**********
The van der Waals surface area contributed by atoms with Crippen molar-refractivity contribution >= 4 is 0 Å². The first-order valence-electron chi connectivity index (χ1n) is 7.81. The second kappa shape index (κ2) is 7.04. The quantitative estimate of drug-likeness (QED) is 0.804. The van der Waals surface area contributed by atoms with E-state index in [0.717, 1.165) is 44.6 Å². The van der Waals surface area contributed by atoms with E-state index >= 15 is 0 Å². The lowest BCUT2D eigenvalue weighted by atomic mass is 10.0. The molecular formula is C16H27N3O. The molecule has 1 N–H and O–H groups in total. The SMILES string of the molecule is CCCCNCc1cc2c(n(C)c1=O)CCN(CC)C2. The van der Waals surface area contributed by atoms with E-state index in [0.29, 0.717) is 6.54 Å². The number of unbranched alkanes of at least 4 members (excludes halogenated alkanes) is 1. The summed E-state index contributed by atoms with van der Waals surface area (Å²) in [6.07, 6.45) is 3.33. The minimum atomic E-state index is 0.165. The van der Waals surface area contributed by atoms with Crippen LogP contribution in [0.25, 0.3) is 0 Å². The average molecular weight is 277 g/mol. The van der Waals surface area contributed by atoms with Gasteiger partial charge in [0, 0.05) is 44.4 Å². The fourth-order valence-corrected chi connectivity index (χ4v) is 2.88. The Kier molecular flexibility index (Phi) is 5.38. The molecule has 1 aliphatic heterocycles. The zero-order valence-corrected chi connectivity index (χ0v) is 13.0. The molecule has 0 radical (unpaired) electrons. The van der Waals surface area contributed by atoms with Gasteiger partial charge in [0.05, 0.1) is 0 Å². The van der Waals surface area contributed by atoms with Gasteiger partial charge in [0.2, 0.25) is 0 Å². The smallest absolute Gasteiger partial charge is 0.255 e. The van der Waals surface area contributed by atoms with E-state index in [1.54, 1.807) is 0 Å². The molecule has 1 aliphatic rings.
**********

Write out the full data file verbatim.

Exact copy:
The van der Waals surface area contributed by atoms with Crippen molar-refractivity contribution >= 4 is 0 Å². The first-order valence-electron chi connectivity index (χ1n) is 7.81. The second kappa shape index (κ2) is 7.04. The quantitative estimate of drug-likeness (QED) is 0.804. The van der Waals surface area contributed by atoms with E-state index in [0.717, 1.165) is 44.6 Å². The van der Waals surface area contributed by atoms with E-state index >= 15 is 0 Å². The lowest BCUT2D eigenvalue weighted by atomic mass is 10.0. The molecular formula is C16H27N3O. The molecule has 1 N–H and O–H groups in total. The SMILES string of the molecule is CCCCNCc1cc2c(n(C)c1=O)CCN(CC)C2. The van der Waals surface area contributed by atoms with E-state index in [0.29, 0.717) is 6.54 Å². The number of unbranched alkanes of at least 4 members (excludes halogenated alkanes) is 1. The summed E-state index contributed by atoms with van der Waals surface area (Å²) in [6.07, 6.45) is 3.33. The minimum atomic E-state index is 0.165. The van der Waals surface area contributed by atoms with Crippen LogP contribution in [0.25, 0.3) is 0 Å². The average molecular weight is 277 g/mol. The van der Waals surface area contributed by atoms with Gasteiger partial charge in [0, 0.05) is 44.4 Å². The fourth-order valence-corrected chi connectivity index (χ4v) is 2.88. The Kier molecular flexibility index (Phi) is 5.38. The molecule has 1 aliphatic heterocycles. The zero-order valence-corrected chi connectivity index (χ0v) is 13.0. The molecule has 0 radical (unpaired) electrons. The van der Waals surface area contributed by atoms with Gasteiger partial charge in [0.05, 0.1) is 0 Å². The van der Waals surface area contributed by atoms with Gasteiger partial charge in [0.2, 0.25) is 0 Å². The smallest absolute Gasteiger partial charge is 0.255 e. The van der Waals surface area contributed by atoms with E-state index in [1.54, 1.807) is 0 Å². The molecule has 1 aliphatic rings.